Many people are unaware that beads may not necessarily be colorfast. For instance, this beautiful blue bugle bead below may appear as if it’s blue glass. Not so……it’s clear glass that has been dyed or painted blue. Often the color remains secure on the bead, other times not. So…..if you think there’s a possibility that your project will be washed, become damp, or even require high steam for pressing…..take a few minutes and test your beads for colorfastness.
Most of the time, there isn’t a problem, but for that heirloom project….you’d be devastated if during a final steam pressing, the bead color ran into your fabric. The pricier beads may be just at risk as the less expensive ones…..you can’t tell by looking.
Here’s how to test:
– Fill a shallow dish with hot sudsy water….drop in a few beads….let it sit for 15 mins.
– Remove them…rinse and let dry on a paper towel.
Note….sometimes color will be visible in the water, other times….the color will slowly eek out as it dries. As you can see….this blue bead has run…..red is another color I check carefully.
Don’t let this scare you…….we are all aware that colorfastness can be an issue with fabrics……now you know that beads carry the same risk. Even if the bead color doesn’t run….sometimes the fancy coatings……that make a bead’s surface shimmer with various affects, (like rainbow) can dissipate……and the bead will lose its luster.
I’ve tested very, very few beads that I decided not to use……or that I’ve used with caution……beading is worth any effort….hopefully with this hint….all your projects will continue to shine brightly!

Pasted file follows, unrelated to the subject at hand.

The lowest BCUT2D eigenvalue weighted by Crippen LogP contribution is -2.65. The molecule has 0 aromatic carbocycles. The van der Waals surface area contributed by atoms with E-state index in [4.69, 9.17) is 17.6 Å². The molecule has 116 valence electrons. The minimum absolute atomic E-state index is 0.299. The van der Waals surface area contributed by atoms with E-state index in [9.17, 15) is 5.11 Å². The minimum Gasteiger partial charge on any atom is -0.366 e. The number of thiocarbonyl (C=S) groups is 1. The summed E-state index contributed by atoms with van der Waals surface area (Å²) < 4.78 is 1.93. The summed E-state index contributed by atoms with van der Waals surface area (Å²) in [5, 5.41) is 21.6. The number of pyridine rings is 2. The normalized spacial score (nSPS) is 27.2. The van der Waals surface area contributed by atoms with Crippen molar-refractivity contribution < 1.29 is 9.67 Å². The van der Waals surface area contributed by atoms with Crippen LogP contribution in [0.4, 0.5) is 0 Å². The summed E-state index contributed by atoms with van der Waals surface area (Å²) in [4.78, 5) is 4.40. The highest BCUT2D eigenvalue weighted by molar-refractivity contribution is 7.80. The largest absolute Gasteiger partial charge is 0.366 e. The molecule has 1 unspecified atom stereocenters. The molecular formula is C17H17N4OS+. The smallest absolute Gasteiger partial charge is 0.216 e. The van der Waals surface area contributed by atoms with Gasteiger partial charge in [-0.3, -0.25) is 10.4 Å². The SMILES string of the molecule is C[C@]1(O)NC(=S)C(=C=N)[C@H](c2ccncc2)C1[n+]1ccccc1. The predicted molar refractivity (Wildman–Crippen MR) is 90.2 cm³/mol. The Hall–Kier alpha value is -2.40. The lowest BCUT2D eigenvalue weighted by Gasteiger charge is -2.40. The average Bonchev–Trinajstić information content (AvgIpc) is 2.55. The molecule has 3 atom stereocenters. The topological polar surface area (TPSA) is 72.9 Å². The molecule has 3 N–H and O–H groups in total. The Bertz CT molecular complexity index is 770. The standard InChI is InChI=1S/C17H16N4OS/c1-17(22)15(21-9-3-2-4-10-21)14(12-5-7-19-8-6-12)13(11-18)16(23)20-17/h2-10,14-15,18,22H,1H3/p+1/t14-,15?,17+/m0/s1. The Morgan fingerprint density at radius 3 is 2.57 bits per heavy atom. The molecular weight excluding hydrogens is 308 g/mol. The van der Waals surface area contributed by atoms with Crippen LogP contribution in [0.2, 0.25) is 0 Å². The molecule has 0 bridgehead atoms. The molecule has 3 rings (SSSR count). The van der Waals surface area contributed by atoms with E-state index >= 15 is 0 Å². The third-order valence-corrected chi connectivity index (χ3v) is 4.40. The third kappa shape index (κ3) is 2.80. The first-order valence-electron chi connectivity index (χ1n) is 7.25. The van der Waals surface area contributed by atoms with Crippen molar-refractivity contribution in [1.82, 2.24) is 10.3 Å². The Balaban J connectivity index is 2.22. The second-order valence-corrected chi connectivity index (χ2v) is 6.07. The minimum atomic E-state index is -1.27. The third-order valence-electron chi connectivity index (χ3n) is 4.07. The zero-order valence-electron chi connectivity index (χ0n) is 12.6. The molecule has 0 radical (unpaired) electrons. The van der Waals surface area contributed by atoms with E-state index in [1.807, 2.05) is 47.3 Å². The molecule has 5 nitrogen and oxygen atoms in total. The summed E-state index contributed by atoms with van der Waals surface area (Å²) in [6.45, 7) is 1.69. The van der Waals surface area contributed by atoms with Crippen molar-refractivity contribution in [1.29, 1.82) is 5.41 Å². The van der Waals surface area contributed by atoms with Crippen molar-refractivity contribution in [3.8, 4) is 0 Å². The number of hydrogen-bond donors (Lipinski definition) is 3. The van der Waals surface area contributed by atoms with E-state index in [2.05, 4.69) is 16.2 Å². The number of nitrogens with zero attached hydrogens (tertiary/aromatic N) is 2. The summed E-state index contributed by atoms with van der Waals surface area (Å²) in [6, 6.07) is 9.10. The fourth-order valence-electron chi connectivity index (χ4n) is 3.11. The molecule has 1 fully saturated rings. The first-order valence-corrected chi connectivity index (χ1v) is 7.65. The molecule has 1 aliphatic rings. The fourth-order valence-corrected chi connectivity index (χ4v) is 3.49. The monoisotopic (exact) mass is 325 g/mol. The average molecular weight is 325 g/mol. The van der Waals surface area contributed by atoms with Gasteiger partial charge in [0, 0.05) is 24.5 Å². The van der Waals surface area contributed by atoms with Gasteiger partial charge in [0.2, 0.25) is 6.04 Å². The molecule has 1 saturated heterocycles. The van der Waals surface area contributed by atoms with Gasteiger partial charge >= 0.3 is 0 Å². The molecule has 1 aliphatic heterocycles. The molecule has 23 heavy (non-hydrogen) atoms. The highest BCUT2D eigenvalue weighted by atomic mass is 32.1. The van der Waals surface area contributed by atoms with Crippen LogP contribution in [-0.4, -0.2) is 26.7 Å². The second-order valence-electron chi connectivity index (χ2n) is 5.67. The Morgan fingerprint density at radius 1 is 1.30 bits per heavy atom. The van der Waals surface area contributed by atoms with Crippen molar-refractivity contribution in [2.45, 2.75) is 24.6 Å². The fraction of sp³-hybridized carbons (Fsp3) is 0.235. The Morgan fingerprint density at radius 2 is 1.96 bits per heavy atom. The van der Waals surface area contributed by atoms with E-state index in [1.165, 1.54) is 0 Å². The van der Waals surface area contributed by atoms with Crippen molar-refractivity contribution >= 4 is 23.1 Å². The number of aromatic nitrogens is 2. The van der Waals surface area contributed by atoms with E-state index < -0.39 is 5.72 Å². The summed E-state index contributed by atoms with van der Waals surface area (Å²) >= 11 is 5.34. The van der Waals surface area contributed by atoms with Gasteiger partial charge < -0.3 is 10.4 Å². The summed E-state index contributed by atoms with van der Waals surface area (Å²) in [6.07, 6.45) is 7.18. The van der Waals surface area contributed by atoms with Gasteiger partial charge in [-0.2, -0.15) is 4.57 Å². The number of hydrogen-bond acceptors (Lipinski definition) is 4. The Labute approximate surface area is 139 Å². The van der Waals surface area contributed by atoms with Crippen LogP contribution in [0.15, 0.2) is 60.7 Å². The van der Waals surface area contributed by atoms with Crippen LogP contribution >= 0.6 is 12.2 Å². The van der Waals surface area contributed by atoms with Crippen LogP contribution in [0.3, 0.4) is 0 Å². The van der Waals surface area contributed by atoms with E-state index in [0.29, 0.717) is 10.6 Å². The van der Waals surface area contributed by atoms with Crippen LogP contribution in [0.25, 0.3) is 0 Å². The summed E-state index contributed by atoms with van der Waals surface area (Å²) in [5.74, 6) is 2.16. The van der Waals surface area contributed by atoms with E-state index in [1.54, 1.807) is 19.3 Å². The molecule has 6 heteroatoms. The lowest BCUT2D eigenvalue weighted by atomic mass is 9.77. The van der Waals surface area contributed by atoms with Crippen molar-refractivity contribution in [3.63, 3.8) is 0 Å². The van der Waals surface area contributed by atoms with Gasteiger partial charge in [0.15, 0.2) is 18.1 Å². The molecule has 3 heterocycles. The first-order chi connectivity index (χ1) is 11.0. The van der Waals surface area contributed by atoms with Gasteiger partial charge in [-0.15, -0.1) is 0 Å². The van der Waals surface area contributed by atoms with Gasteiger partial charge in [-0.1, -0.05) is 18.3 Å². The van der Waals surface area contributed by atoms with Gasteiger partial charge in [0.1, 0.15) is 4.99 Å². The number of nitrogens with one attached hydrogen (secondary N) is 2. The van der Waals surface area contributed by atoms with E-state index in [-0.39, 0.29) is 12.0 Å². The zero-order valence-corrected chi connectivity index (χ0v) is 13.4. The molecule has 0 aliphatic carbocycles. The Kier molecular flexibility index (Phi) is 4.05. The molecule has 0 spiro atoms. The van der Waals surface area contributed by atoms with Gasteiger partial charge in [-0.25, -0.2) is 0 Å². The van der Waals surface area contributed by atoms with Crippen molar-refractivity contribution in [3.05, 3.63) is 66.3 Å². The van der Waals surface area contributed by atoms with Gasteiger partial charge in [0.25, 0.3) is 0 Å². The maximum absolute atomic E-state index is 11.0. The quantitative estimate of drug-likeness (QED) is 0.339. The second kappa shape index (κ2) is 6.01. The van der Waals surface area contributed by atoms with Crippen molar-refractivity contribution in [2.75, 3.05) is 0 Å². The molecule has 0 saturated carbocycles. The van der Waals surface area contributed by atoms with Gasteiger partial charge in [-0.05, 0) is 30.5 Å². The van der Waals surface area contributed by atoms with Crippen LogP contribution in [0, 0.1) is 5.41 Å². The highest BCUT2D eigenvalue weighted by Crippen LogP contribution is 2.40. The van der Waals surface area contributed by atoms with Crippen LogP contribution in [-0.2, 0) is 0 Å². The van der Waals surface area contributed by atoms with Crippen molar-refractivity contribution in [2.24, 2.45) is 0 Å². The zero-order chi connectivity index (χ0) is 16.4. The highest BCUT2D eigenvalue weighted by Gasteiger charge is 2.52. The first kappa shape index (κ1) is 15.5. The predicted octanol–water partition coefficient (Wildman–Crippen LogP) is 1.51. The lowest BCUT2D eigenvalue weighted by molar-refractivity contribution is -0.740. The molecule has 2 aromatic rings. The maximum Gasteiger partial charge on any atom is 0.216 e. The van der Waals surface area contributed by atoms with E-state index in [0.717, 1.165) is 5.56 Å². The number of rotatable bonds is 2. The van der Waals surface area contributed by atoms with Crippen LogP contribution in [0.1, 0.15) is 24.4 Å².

I’m a stickler for good quality construction…..for me it’s not all about fast, rather…it’s about great design that has been executed to the best of my ability. If precautions aren’t taken, beading can cause fabrics to distort. Therefore, I ALWAYS secure my work in a Q-snap frame. The only exception is when I’m beading the bindings/edges of my quilts.
Q-snap frames are simply PVC tubes which come in a variety of sizes. This one is 11″ x 11″, my choice for smaller projects. The work is attached using clips that snap over the frame. Though you could use a round embroidery hoop…..I don’t because it pulls the fabric diagonally which can stretch the bias. I’ve found it’s best to keep the fabric ON GRAIN by using a square or rectangular frame when beading.
As for felt, unless the felt is super thick and sturdy, I always secure fabric (of any kind) in a Q-snap frame for beading and embroidery. However, I generally avoid using the plastic clips…….instead I attach the material using muslin sleeves or pin the fabric around the frame to avoid damage to the fabric and beads. There’s nothing more unattractive than distorted, stretched out wool!!!
However, as the beading design develops, requiring repositioning of the fabric, I avoid using the clips in places where they could damage the beads. Instead, if the piece is large enough as it is in this sample, I wrap the excess snugly around the frame, and secure the layers together using straight pins or by thread basting. This keeps the fabric on grain, and well stabilized to assure good thread and fabric tension.